Until recently I have been totally captivated and absorbed by the production of images on slide film on a large format panoramic camera. There is nothing quite like seeing a perfectly exposed image on the lightbox. However times seem to be changing, based on the cost of acquiring slide film (R100 a film) coupled with the costs of devlopment and processing (R50 a film). Though film will always remain my first love as a medium because of its granularity and the ability to shoot in one shot, only having the ability to make 4 panoramic exposures on a roll of 120 film, makes the costs seem to stack up. I have therefore been experimenting with a transition to digital panoramic photograpy. Whilst this is quite a learning curve from a single shot of film and requires stitching of multiple images (up to 15 at times) I belieeve it is the more immediate and cost effective route to take. Having both options available is great but I seem to be leaning in favour of digital though the jury is out as to option which produces the higher resolution image. a 6 x 17 cm image shot on a Fotoman Camera with a 90mm Rodenstock F6.8 lens scanned at 3200dpi on an Imacon Scanner is legendary. But then so is a multiple stitched image shot on a 35mm f2, 50mm 1.4 or 85mm 1.4 lens on a 10 megapixel sony camera. However there are a number of dificulties in shooting film. Accurately metering and predicting the use of ND Grad filters to avoid burning out skies can be tricky particularly when one needs to manually use a light meter and compensate for center filters and polarizers and warm up filters and the like. Using digital I can instead create a preview of the first images in the series taken from the brightest part of the photograph, set manual white balance and exposure and shoot images with a 20% overlap. Shoud the images both film and digital not turn out as hoped or expected they can be enhanced via Lightroom 2.0 and Photoshop CS3. Most notably the addition of ND Grad filters of any colour on Lightroom 2.0 is most welcme and has enhanced many of my photographs and eliminated the need on occasion to set up ND filters on the camera itself. Is film dead ? defintely not, however I think the places where you can get it developed, certainly in South Africa are more limited.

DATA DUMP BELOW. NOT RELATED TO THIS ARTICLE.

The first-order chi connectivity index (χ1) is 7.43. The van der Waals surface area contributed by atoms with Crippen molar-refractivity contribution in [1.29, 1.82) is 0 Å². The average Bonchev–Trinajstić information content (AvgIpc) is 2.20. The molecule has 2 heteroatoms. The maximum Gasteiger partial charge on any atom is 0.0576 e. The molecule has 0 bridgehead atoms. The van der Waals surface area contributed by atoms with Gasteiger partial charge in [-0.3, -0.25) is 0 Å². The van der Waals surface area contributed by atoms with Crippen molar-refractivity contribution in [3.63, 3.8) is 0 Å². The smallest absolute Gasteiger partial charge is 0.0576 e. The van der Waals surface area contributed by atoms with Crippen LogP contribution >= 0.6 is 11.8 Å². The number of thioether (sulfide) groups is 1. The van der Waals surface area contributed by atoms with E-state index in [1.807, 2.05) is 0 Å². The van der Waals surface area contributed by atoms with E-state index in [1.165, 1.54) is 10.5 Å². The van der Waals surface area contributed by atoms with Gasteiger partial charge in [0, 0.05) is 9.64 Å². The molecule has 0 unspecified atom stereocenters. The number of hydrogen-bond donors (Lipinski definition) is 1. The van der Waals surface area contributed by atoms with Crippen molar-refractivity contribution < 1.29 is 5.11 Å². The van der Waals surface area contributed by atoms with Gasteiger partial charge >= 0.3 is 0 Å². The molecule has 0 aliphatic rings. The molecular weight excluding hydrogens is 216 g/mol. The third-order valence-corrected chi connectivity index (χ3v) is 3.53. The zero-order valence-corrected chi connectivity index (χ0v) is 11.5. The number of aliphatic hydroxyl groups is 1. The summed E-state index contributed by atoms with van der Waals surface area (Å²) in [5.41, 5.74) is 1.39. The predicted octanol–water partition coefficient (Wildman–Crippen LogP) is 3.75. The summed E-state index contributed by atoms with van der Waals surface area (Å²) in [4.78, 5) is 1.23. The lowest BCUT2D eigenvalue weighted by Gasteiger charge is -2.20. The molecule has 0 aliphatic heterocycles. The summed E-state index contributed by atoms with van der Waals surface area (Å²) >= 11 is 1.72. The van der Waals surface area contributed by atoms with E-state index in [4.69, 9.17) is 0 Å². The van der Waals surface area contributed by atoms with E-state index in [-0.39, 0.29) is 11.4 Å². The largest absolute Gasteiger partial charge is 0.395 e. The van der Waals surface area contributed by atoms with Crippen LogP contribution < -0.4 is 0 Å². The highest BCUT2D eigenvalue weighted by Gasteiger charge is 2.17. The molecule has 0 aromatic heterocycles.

One problem I currently see is that I need more hard drive space to cater for images in the regions of 100MB-1GB! Yes, those are massive images and I am waiting for that opportunity to produce a 7m billboard and or set up a gallery to display them…Time will tell. More musings on digital v film panormaic photography will follow in future posts